Career, Product Management

A developer applied for a product manager role

I am a software developer. Throughout my career I have been that person who is technically capable but truly shine in the leadership skills. I champion Agile processes in every team I have been to, manages stakeholders well through proper expectation managements, and a great mentor. So seeing how I excel more on my soft skills than my technical skills, I thought product management is a perfect role for me.

I don’t think that was a wrong assumption. I still believe that I will be an excellent product manager. Nevertheless, I failed miserably on my second attempt at the role. So here are some wisdom to share on the cost of my hindsight.

Expectation of the role

Product management in general is about being the representation of the customers and the market. But every role is different even if they have the same title. The role I applied for had some expectations that I wasn’t expecting and might even disagree. But nevertheless as the discipline evolves, these responsibilities get more standardised among companies.

The biggest unexpected element for me was that a product manager is expected to be a visionary. I mean, it sounded like an obvious responsibility but I wasn’t expecting it to be a character trait rather than a process. Part of the interview conversation was to see if I had a vision for the team. In a deeper sense, it was a test to see how much I understood the domain, the market for this domain and if I can propose a plan. This presented a challenge for me because I didn’t know that being a visionary was a big part of product management. I came in with the expectation that a vision is made not born. I thought that it is created through a process of understanding the users, understanding the needs and the wants, defining the problems and with the creativity of the team to produce a goal. But coming in with a solid vision can be a big winner during an interview.

Next is about saying no. Product managers often jokes about saying no more than saying yes. My approach was about data driven and being diplomatic with stakeholders. But I felt that there were an expectation of a more assertive approach. As a developer I like to discuss things. Every disagreement is a conversation. And most of the leadership training talks about influencing through understanding what the other parties want and build a solution. But in a role like product manager where you can be constantly asked for things and everyone want it now, the answer that senior managers want to hear more is probably “no”. Just “no”.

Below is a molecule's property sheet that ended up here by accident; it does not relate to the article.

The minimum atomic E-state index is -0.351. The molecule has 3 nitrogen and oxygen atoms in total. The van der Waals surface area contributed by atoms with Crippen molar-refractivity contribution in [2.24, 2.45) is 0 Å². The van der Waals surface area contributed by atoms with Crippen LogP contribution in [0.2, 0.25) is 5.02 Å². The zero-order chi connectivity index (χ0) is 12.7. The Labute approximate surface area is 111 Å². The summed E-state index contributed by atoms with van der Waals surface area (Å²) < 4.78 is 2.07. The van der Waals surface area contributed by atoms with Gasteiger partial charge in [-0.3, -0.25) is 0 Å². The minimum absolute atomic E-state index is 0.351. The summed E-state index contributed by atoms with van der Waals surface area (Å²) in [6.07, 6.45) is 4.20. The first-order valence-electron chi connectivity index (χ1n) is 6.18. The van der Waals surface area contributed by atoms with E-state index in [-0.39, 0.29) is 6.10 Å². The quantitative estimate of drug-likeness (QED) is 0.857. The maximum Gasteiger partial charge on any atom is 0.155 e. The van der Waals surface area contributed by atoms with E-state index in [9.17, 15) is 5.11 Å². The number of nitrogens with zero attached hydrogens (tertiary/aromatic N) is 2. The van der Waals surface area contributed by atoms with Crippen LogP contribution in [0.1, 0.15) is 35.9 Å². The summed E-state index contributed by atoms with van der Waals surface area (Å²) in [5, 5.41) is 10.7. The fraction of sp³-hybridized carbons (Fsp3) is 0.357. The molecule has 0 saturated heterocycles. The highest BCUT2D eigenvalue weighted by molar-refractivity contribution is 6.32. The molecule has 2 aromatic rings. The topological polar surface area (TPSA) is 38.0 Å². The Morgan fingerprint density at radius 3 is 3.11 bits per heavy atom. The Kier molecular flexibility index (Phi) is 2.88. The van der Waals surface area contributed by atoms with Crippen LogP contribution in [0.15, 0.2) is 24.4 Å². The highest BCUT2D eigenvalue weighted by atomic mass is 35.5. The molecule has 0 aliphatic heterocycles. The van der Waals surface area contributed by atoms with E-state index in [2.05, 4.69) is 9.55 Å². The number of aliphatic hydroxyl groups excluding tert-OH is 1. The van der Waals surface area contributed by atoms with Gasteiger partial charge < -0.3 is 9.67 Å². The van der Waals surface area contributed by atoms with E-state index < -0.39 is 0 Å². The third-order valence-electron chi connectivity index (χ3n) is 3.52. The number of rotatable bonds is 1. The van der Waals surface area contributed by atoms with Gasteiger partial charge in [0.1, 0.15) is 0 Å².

Selling the product is another key aspect that I didn’t do well. The question I was asked was how to get buy-ins from investors or senior managers who haven’t heard of certain technology (Kafka) or don’t understand why they want to invest in your team. Expectation here is to be able to show how you can manage senior stakeholders. As I haven’t done much of those in my career it was difficult to draw from experience. But one way to approach is to use tools like Lean Canvas. The key here seems to be about being high level and show the value of what you are trying to achieve. You also need to be able to zoom out using the language that different group of people can understand. For example, senior managers might not understand or need to understand the intricate detail of your solution, but they are more interested in why you want to build it, how much it’s gonna cost, and how much money it’s gonna make. And doing all of these with enough data to back them up and to convince the stakeholders.

So what is next?

Failing an interview puts you in a weird place. I was really grateful that the hiring manager was someone I knew and worked with before, and they gave a very honest feedback after the interview. However, it was also very brutal. I definitely felt horrible afterward and ashamed for a long while. They were great feedback nonetheless and it opened my perspective more into this role. So moving forward is important but I’m still on the fence if I want to pursue this career path.

And even when you are at a great place where you feel supported, have a good feeling about where you are heading in your career, and getting a lot of great feedback on your current role; failing really put your failures on loudspeaker. It was really hard to not feel like an imposter, that everything is not as good as it was, or maybe you are not good enough. This is all a normal emotion and it’s important to acknowledge them. It is also very important to be kind to yourself. Imagine if you have a friend who have just failed an interview and feel like the most useless person in the world. What would you say to that friend? Can you treat yourself like treating someone you love who is going through a tough time?

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